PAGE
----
Thursday, January 10, 2008

Quite a bit of good news from the Courts recently

First we had the skepticism of the Supreme Court about the latest challenge to the death penalty:

WASHINGTON — With conservative justices questioning their motives and liberal justices questioning their evidence, opponents of the American manner of capital punishment made little headway Monday in their effort to persuade the Supreme Court that the Constitution requires states to change the way they carry out executions by lethal injection.

source: NY Times


Then we had the Court of Appeals overturn San Fransisco's handgun ban:

SAN FRANCISCO (Reuters) - A California state appeals court on Wednesday struck down a ban on the private ownership of handguns in San Francisco, one of several U.S. cities that have outlawed small firearms.

San Francisco voters passed their ban in 2005, barring all city residents from selling, distributing or manufacturing firearms or ammunition.

Like similar laws in Chicago and Washington, D.C., San Francisco's ban also prohibited residents from possessing handguns unless they are government employees or security guards.

...

On Wednesday, a three-judge panel of the California Court of Appeal upheld a district court decision, which found that the ordinance was pre-empted by several state laws, one of which prohibits cities from restricting handgun possession in an individual's home, business, or private property.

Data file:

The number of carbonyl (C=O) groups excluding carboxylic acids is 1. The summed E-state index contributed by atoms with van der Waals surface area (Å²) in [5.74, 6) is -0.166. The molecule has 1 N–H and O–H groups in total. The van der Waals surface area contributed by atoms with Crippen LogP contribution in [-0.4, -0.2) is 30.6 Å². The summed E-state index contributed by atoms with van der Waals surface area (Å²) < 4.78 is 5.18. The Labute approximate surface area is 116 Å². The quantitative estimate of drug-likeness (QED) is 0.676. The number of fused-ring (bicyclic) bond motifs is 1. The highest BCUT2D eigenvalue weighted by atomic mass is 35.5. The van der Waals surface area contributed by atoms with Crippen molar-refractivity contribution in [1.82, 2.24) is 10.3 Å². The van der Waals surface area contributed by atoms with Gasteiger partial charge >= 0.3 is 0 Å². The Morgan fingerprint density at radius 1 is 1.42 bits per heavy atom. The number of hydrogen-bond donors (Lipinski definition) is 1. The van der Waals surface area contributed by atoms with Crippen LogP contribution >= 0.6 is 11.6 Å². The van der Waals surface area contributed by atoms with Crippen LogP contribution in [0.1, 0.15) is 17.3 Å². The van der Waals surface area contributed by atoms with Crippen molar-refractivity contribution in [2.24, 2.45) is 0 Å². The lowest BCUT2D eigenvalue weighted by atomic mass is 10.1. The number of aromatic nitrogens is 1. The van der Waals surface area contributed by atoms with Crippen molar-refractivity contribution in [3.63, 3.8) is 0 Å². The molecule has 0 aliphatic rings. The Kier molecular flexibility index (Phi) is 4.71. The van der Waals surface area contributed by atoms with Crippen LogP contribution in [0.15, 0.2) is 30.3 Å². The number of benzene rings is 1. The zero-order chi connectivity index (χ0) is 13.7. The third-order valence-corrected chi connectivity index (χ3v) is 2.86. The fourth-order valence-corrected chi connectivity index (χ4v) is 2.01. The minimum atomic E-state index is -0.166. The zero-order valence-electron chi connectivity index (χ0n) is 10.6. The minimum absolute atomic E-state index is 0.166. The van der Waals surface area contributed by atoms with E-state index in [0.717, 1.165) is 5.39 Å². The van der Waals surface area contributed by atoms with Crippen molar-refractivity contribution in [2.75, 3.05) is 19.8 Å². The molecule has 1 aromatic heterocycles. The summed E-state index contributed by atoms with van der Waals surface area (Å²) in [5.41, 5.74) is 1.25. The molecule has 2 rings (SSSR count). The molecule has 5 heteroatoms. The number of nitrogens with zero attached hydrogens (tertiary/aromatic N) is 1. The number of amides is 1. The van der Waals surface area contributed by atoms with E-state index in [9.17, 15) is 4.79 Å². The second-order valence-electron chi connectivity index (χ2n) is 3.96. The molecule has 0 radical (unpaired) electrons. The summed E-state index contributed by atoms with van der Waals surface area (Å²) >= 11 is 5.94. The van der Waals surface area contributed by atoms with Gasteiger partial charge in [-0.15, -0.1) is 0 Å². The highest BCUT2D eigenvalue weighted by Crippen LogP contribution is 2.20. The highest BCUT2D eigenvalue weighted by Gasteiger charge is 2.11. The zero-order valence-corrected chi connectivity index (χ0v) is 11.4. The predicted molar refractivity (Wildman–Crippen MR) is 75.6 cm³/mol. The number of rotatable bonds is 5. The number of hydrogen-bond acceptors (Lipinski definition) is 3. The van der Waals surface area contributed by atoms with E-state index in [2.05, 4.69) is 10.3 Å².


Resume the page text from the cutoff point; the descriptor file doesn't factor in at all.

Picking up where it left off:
"These laws of statewide application reflect the legislature's balancing of interests -- on the one side the interest of the general public to be protected from the criminal misuse of firearms, on the other, the interests of law-abiding citizens to be able to purchase and use firearms," the panel wrote in its unanimous decision.

"When it comes to regulating firearms, local governments are well advised to tread lightly."

San Francisco City Attorney Dennis Herrera said he was disappointed with the ruling and that the city would consider further appeal.

Source: Reuters


and then yesterday we have the Supreme Court skeptical over a challenge to Voter ID laws.

WASHINGTON -- For a second time this week, a liberal challenge to a disputed state law floundered in the Supreme Court because lawyers could not show hard evidence that anyone had been harmed by the statute.

...

Led by Chief Justice John G. Roberts Jr., the high court has been increasingly unwilling to strike down state laws or regulations based on broad, hypothetical complaints. Roberts has insisted on real plaintiffs who cite specific problems.

Source: LA Times


None of these are done deals yet but still all-in-all a fairly good week on the courthouse steps.

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